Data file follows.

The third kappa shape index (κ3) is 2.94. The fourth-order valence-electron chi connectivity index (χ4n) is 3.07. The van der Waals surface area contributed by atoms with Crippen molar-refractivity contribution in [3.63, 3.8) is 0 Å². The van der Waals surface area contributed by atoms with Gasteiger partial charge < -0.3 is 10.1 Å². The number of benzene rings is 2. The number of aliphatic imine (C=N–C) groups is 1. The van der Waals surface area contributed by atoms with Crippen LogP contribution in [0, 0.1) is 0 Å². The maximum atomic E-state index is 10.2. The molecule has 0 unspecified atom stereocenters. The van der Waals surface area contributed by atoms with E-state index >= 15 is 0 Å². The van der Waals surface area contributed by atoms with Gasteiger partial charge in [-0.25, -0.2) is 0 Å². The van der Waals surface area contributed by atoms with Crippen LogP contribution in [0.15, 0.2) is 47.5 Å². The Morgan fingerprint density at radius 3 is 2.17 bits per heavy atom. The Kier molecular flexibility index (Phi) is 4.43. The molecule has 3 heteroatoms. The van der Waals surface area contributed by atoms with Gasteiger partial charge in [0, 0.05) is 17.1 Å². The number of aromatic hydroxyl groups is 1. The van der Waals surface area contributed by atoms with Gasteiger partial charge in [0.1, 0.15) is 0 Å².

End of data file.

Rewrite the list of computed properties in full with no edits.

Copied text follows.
The third kappa shape index (κ3) is 2.94. The fourth-order valence-electron chi connectivity index (χ4n) is 3.07. The van der Waals surface area contributed by atoms with Crippen molar-refractivity contribution in [3.63, 3.8) is 0 Å². The van der Waals surface area contributed by atoms with Gasteiger partial charge < -0.3 is 10.1 Å². The number of benzene rings is 2. The number of aliphatic imine (C=N–C) groups is 1. The van der Waals surface area contributed by atoms with Crippen LogP contribution in [0, 0.1) is 0 Å². The maximum atomic E-state index is 10.2. The molecule has 0 unspecified atom stereocenters. The van der Waals surface area contributed by atoms with E-state index >= 15 is 0 Å². The van der Waals surface area contributed by atoms with Gasteiger partial charge in [-0.25, -0.2) is 0 Å². The van der Waals surface area contributed by atoms with Crippen LogP contribution in [0.15, 0.2) is 47.5 Å². The Morgan fingerprint density at radius 3 is 2.17 bits per heavy atom. The Kier molecular flexibility index (Phi) is 4.43. The molecule has 3 heteroatoms. The van der Waals surface area contributed by atoms with Gasteiger partial charge in [0, 0.05) is 17.1 Å². The number of aromatic hydroxyl groups is 1. The van der Waals surface area contributed by atoms with Gasteiger partial charge in [0.1, 0.15) is 0 Å².